This is, unfortunately the story of all humanity – we all desire life as it should be: peace, joy, contentment, hope, and confidence but we repeatedly find the sources of strength we look to to get us there: our parents, our friends, our spouses, our jobs, our government, constantly failing to live up to the promise. We want someone strong enough to save us from the bleakness of our world, but no one, nothing, seems to be strong enough. So we mock and resent that weakness like I mocked and resented my parents for being immigrants. We say to ourselves, “I have to be strong enough myself!” And when we realize we can’t save ourselves, we sudden find that the arrows of disdain we had pointed to others all our lives are now pointed squarely at our own chests.
Is there any hope? Oh wretched humanity we are! Who can save us from this body of death?!
God’s word takes this question and offers to us the most unexpected answer: Jesus’ weakness on the cross is what we need for our rescue. But how can this be?
The Human Condition – The Roman and Jewish Response to Weakness
After Jesus was delivered up to be crucified, the Roman soldiers dragged Jesus into Pilate’s headquarters, not just to prepare him for execution, but to revel in his weakness. The week before, the same soldiers no doubt stood at the gates of Jerusalem wondering who this man was that was being welcomed as a conquering king. The people were waving palm branches and declaring this Jesus as King and savior. Now this same Jesus was completely at their mercy.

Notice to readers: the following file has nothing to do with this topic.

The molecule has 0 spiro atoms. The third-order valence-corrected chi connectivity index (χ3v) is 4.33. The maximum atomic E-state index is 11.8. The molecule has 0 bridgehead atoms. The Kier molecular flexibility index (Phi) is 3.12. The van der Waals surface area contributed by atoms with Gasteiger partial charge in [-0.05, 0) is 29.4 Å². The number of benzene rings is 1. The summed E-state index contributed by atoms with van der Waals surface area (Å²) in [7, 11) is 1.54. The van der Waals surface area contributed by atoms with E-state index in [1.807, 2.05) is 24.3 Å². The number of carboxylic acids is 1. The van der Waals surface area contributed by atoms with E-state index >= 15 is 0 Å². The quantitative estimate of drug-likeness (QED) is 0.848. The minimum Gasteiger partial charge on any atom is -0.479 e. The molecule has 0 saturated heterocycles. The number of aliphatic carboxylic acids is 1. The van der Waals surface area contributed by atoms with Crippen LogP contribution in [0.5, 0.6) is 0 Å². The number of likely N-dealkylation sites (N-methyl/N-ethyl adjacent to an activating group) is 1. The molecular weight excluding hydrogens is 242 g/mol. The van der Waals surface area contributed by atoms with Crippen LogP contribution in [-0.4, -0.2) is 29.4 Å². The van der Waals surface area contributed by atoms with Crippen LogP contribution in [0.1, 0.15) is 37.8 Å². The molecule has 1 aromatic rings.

Then the soldiers of the governor took Jesus into the governor’s headquarters, and they gathered the whole battalion before him. And they stripped him and put a scarlet robe on him, and twisting together a crown of thorns, they put it on his head and put a reed in his right hand. And kneeling before him, they mocked him, saying, “Hail, King of the Jews!” And they spit on him and took the reed and struck him on the head. And when they had mocked him, they stripped him of the robe and put his own clothes on him and led him away to crucify him